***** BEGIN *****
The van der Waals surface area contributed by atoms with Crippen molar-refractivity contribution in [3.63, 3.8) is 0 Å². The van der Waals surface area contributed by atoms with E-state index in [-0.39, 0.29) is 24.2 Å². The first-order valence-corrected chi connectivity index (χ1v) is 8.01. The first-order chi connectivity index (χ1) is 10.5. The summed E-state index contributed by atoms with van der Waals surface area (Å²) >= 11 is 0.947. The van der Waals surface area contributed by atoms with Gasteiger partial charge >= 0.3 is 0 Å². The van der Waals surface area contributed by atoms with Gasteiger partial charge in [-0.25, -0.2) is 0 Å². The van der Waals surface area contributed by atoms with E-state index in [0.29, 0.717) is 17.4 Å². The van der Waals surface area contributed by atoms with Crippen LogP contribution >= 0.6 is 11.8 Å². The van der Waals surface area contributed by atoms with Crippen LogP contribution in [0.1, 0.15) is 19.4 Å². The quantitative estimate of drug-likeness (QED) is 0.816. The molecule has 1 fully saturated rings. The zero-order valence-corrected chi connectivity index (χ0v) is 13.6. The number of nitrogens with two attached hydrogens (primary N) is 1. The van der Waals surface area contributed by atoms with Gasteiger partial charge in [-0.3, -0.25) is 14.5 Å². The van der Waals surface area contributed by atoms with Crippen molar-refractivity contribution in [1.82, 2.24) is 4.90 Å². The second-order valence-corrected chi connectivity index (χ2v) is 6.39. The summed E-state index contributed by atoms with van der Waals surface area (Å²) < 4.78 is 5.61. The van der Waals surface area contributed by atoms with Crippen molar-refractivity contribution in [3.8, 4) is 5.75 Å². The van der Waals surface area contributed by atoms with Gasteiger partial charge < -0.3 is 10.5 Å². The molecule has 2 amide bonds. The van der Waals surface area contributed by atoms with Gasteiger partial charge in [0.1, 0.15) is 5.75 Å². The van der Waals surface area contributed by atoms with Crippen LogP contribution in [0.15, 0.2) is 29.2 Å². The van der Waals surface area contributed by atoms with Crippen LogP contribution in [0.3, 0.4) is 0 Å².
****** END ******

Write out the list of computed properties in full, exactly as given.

The van der Waals surface area contributed by atoms with Crippen molar-refractivity contribution in [3.63, 3.8) is 0 Å². The van der Waals surface area contributed by atoms with E-state index in [-0.39, 0.29) is 24.2 Å². The first-order valence-corrected chi connectivity index (χ1v) is 8.01. The first-order chi connectivity index (χ1) is 10.5. The summed E-state index contributed by atoms with van der Waals surface area (Å²) >= 11 is 0.947. The van der Waals surface area contributed by atoms with Gasteiger partial charge >= 0.3 is 0 Å². The van der Waals surface area contributed by atoms with Gasteiger partial charge in [-0.25, -0.2) is 0 Å². The van der Waals surface area contributed by atoms with E-state index in [0.29, 0.717) is 17.4 Å². The van der Waals surface area contributed by atoms with Crippen LogP contribution >= 0.6 is 11.8 Å². The van der Waals surface area contributed by atoms with Crippen LogP contribution in [0.1, 0.15) is 19.4 Å². The quantitative estimate of drug-likeness (QED) is 0.816. The molecule has 1 fully saturated rings. The zero-order valence-corrected chi connectivity index (χ0v) is 13.6. The number of nitrogens with two attached hydrogens (primary N) is 1. The van der Waals surface area contributed by atoms with Gasteiger partial charge in [-0.3, -0.25) is 14.5 Å². The van der Waals surface area contributed by atoms with Crippen molar-refractivity contribution in [1.82, 2.24) is 4.90 Å². The second-order valence-corrected chi connectivity index (χ2v) is 6.39. The summed E-state index contributed by atoms with van der Waals surface area (Å²) < 4.78 is 5.61. The van der Waals surface area contributed by atoms with Crippen molar-refractivity contribution in [3.8, 4) is 5.75 Å². The van der Waals surface area contributed by atoms with Gasteiger partial charge < -0.3 is 10.5 Å². The molecule has 2 amide bonds. The van der Waals surface area contributed by atoms with Gasteiger partial charge in [0.1, 0.15) is 5.75 Å². The van der Waals surface area contributed by atoms with Crippen LogP contribution in [0.15, 0.2) is 29.2 Å². The van der Waals surface area contributed by atoms with Crippen LogP contribution in [0.3, 0.4) is 0 Å².